Windows PowerShell exposes traditional shell environment variables on a drive named env. So, for example, the %TEMP% variable in a Cmd.exe shell can be found at env:\temp in PowerShell. You can access the contents of this variable using the Get-Content cmdlet:

 

<span style="color: black; text-decoration: none; text-underline: none">Get-Content env:\temp</h3>

 

This is a useful but awkward way to access a simple variable name. To more easily access the contents of variables and many other items in PowerShell drives, PowerShell provides a special compact notation that looks like this:

 

<span style="color: black; text-decoration: none; text-underline: none">$psdrive:item</h3>

 

In this statement, psdrive is the name of a drive (e.g., env), and item is the name of an item on that drive (e.g., the name "temp"). You can also use the same syntax to set the value of an environment variable:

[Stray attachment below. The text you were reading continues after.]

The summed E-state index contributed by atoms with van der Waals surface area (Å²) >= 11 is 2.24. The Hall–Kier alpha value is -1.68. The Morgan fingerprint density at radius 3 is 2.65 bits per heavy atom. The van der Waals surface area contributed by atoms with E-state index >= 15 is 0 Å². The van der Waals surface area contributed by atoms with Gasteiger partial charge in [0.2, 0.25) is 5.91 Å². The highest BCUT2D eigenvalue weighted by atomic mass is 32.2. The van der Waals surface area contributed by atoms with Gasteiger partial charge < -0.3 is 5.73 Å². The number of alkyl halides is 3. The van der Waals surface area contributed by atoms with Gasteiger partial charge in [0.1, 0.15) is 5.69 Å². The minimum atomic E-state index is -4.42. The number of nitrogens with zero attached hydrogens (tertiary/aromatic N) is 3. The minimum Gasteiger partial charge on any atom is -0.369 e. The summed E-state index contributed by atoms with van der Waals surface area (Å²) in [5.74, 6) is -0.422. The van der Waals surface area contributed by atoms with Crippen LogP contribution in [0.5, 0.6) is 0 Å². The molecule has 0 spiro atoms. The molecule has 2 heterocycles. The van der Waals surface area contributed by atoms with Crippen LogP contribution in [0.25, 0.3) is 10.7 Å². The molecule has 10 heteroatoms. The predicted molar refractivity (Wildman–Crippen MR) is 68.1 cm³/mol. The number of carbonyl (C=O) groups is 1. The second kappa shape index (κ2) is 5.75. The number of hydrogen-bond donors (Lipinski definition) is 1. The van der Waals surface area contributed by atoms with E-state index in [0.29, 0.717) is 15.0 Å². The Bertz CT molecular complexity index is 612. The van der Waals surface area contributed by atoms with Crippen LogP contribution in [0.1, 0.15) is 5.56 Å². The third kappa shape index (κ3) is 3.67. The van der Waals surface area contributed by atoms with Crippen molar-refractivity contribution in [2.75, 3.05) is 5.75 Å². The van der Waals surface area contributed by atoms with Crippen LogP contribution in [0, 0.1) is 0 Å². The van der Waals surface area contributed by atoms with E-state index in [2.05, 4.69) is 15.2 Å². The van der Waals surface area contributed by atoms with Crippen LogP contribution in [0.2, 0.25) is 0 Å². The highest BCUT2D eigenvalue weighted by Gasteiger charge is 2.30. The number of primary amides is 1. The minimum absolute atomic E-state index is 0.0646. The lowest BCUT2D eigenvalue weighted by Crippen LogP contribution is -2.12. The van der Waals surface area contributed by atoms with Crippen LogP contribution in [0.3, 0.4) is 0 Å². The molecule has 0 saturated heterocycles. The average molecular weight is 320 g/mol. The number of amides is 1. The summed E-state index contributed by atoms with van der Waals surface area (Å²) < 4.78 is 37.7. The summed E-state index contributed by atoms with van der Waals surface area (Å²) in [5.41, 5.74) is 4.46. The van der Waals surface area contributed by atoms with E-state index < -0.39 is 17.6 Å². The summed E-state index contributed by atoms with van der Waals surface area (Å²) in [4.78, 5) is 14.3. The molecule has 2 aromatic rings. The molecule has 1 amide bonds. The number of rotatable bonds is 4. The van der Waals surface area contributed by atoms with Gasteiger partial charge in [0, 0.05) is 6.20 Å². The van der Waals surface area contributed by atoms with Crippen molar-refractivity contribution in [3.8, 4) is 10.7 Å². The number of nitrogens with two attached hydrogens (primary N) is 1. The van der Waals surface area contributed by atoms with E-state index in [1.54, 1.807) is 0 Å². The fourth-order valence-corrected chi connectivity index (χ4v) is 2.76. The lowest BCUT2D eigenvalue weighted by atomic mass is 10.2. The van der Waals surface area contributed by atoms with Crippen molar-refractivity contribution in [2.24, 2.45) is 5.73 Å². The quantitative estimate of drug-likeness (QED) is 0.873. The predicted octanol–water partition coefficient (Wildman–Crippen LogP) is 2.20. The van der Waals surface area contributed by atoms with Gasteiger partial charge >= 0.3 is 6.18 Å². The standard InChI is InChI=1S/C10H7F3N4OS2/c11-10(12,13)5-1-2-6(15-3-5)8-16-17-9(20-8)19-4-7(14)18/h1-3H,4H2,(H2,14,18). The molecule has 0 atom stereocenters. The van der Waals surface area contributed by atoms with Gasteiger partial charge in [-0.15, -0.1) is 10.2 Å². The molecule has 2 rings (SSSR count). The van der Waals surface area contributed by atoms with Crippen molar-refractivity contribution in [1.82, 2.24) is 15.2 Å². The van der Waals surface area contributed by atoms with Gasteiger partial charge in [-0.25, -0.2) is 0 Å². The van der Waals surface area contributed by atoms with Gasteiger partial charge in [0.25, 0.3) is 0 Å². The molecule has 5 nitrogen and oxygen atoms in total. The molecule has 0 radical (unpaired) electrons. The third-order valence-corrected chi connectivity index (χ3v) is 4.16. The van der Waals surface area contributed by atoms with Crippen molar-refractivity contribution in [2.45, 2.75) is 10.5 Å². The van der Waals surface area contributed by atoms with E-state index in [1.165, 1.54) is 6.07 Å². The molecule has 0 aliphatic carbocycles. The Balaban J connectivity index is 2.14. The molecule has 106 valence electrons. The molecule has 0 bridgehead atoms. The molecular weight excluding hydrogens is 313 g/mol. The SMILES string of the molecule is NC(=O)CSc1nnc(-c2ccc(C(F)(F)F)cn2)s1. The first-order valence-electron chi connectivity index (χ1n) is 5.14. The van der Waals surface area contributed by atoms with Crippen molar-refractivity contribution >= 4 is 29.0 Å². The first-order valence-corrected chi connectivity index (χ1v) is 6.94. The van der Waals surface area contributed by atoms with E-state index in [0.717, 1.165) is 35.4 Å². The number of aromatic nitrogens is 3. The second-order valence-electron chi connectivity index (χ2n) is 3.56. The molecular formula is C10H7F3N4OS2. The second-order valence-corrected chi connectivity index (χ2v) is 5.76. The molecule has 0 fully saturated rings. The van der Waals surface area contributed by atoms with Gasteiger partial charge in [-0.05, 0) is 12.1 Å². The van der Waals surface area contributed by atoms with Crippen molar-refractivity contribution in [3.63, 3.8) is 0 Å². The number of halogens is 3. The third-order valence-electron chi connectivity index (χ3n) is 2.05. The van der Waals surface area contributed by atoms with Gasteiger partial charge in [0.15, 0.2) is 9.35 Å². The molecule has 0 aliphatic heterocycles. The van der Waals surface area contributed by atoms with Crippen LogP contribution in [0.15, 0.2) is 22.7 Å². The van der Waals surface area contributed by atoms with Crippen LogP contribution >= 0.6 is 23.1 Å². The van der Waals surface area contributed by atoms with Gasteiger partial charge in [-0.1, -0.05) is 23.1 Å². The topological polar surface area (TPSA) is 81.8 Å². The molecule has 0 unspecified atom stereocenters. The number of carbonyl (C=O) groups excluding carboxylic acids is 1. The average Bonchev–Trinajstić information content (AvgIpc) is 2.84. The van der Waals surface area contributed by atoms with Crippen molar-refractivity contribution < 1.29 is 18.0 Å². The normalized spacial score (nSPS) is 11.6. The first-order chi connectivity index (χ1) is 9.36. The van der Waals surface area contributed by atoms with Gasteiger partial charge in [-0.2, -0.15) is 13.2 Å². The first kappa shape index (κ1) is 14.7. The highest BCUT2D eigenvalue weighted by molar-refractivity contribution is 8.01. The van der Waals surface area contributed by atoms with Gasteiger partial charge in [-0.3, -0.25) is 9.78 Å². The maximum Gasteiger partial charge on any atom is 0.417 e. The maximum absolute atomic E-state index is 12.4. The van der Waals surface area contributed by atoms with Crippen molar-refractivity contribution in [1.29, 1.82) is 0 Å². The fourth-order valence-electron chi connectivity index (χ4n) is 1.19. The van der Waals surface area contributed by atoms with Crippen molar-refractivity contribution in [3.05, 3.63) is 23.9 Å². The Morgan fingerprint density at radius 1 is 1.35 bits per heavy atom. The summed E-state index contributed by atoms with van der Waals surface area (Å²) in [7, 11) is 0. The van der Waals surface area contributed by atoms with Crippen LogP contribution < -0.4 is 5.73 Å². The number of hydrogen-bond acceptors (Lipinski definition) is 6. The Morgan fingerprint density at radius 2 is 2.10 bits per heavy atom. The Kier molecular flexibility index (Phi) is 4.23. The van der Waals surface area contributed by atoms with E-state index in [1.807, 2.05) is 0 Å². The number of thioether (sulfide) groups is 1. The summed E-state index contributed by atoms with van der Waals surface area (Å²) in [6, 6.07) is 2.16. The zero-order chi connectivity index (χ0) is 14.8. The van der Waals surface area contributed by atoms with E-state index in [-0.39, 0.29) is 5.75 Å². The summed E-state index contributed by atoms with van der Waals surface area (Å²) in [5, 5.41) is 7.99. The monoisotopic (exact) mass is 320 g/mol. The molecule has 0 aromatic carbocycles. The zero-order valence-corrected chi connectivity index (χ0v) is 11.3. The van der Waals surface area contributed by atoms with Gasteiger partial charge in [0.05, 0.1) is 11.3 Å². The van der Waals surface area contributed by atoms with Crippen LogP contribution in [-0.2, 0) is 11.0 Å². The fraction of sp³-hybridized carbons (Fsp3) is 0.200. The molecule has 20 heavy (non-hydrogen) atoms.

<span style="color: black; text-decoration: none; text-underline: none">$env:newvar = "Some text"</h3>

 

The same technique works with other providers. You can see what cmdlet gc points to like this:

 

<span style="color: black; text-decoration: none; text-underline: none">$alias:gc</h3>

 

And you can see the code in the PowerShell prompt function with the command:

 

<span style="color: black; text-decoration: none; text-underline: none">$function:prompt</h3>

 

You can read more about PowerShell's use of traditional shell environment variables by running the following command at a PowerShell prompt:

 

<a name="_Hlk197770010"><span style="color: black; text-decoration: none; text-underline: none">help </h3></a><span style="color: black; text-decoration: none; text-underline: none">about_environment_variable</h3>